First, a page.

Other incidents

A new inspection of YSPS was just opened August 8 in response to another safety complaint, online records show. Details of that complaint and inspection are not currently available while the case remains open and active.

It is the fourth YSPS inspection listed on OSHA’s online federal database since April 2020.

In 2022, state compliance officers inspected YSPS in response to a complaint that alleged multiple safety concerns. OSH “validated one of the complaint items and observed multiple other safety violations.” One was deemed to be a “repeat serious” violation. The agency initially assessed $22,900 in penalties, but the total owed was amended down to $18,320, records show.

Its assessed penalties from citations in 2020 - including its initial violation of the machine guarding standard - totaled $9,100, but were lowered to $7,280.

The machine guarding standard is consistently one of the violations Kentucky OSH cites most. (From 2018-2022, the most recent years for which these lists are available, the standard’s rank on Kentucky’s “most cited” list was considerably higher than that of the nationwide OSHA list, the state’s compliance division reported.)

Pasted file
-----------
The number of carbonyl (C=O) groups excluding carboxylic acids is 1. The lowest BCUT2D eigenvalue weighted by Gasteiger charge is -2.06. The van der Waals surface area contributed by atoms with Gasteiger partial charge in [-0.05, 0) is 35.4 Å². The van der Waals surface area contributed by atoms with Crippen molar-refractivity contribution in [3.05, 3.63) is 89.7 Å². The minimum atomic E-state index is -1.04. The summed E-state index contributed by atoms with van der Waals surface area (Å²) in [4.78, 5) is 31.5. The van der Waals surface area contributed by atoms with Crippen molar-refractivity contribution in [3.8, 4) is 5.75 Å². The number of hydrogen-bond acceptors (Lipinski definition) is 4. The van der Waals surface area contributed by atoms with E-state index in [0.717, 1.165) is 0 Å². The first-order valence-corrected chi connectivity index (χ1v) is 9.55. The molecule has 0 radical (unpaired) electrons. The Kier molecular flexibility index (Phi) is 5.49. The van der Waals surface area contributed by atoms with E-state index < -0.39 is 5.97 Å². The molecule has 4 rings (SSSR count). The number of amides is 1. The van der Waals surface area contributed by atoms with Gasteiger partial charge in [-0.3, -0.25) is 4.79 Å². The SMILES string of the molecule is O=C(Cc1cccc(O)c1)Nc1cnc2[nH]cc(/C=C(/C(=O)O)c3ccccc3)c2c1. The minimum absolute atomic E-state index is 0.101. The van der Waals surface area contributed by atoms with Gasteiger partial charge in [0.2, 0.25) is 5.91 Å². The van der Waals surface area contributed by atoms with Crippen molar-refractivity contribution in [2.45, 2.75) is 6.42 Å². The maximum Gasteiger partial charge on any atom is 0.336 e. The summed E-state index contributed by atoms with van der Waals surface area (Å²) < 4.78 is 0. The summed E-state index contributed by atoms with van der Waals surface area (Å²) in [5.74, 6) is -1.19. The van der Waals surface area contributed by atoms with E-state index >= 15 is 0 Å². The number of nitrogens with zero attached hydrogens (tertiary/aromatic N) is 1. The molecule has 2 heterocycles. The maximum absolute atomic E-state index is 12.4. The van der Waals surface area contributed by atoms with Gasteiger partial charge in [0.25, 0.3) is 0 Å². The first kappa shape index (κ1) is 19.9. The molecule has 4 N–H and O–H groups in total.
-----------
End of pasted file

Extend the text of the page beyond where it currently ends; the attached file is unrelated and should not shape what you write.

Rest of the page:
The YSPS plant in Georgetown reported a total of 15 injuries from 2018-2022, according to the company’s OSHA log of work-related injuries and illnesses. Four of those happened at the fine blanking press, although not all of them involved the machine itself.

The company had higher-than-average TRC and DART rates for the years reported, investigators said, referring to two ways to quantify the frequency and severity of on-the-job injuries.

At last count, the company employed 51 people, records in the casefile show.

A lawsuit against the company, filed in February by a former employee who claimed he was retaliated against and fired after filing complaints over safety concerns and a lack of adequate training, was dismissed in May.